Expert Opinion: Retailers Targeted for Failing to Offer Braille Gift Cards


In recent years, many retailers have made significant efforts to ensure that their physical locations, websites, and mobile applications are accessible to customers with disabilities in compliance with Title III of the Americans with Disabilities Act (“ADA”). 

However, retailers now may have another accessibility issue to address – gift cards.  Recently, visually impaired plaintiffs filed over 100 class-action lawsuits in New York federal courts against retailers claiming that they are in violation of the ADA because they do not offer braille gift cards. 

In these “cookie-cutter” lawsuits, the plaintiffs allege that they are legally blind and require braille to read written materials. They contend that store gift cards are generally the same size and texture as credit cards, and, therefore, are indistinguishable by a blind person from credit cards or other store gift cards.  Since the plaintiffs purportedly are unable to buy braille gift cards, they claim that they are deterred from visiting the retailers and denied equal enjoyment of their locations.

These lawsuits may be the first publicly filed claims attacking the accessibility of gift cards, and there do not appear to be any published court decisions addressing the question of whether retailers must offer braille gift cards to comply with the ADA.  Moreover, the ADA and its regulations do not directly address this issue, and the plaintiffs’ claims beg other questions. For example, if gift cards must be in braille, as these plaintiffs allege, then what about product price tags, labels, receipts, or credit cards?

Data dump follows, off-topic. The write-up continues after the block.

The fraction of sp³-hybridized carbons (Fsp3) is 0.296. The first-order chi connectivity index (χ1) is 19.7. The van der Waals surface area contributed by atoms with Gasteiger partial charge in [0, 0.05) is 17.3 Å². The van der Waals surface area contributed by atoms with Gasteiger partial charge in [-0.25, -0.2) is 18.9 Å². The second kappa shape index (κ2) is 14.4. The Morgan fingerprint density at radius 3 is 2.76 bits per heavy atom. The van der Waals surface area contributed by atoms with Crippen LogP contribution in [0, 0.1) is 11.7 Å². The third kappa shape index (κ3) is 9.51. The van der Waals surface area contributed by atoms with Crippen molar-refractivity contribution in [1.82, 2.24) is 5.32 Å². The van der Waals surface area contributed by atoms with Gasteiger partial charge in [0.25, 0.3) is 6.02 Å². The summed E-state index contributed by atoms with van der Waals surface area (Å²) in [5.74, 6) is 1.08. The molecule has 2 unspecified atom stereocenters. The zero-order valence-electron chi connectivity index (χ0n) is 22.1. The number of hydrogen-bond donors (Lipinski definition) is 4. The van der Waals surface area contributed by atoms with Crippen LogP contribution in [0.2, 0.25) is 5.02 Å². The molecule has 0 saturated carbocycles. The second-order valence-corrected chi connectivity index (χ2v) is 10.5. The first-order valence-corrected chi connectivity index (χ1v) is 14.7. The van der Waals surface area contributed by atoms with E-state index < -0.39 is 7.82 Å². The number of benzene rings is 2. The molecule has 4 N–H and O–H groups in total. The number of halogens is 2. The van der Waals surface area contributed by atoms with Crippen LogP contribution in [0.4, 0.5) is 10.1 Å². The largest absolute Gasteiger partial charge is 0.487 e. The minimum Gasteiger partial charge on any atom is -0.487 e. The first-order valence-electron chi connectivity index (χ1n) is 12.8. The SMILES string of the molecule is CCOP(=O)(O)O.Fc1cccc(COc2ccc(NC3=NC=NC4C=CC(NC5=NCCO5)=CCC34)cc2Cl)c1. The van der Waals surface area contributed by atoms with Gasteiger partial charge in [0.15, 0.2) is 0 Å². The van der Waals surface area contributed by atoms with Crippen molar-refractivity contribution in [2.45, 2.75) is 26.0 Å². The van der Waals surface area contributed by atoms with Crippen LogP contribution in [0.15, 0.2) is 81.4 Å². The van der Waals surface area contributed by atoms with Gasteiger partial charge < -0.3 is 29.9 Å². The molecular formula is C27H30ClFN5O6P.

The ADA generally prohibits “places of public accommodation” like retail stores from discriminating against individuals with disabilities by denying them the “full and equal enjoyment” of those stores.  However, the ADA also exempts retailers from their obligations under the ADA if complying would “fundamentally alter” their goods or services or cause an “undue burden.” 

A fundamental alteration is a modification that is so significant that it alters the essential nature of the goods, services, facilities, privileges, advantages, or accommodations offered. An “undue burden” is one that would cause “significant difficulty or expense.”  There is no bright line test to determine what “significant” means in these circumstances.  The ADA requires a number of factors be examined, including the nature and cost of the action needed to ensure compliance with the ADA and the financial resources of the company, including the financial resources of any parent companies.  Thus, what would constitute a “significant expense” for a mom-and-pop pharmacy, for example, could be much less than it would be for a local pharmacy that is part of a national chain.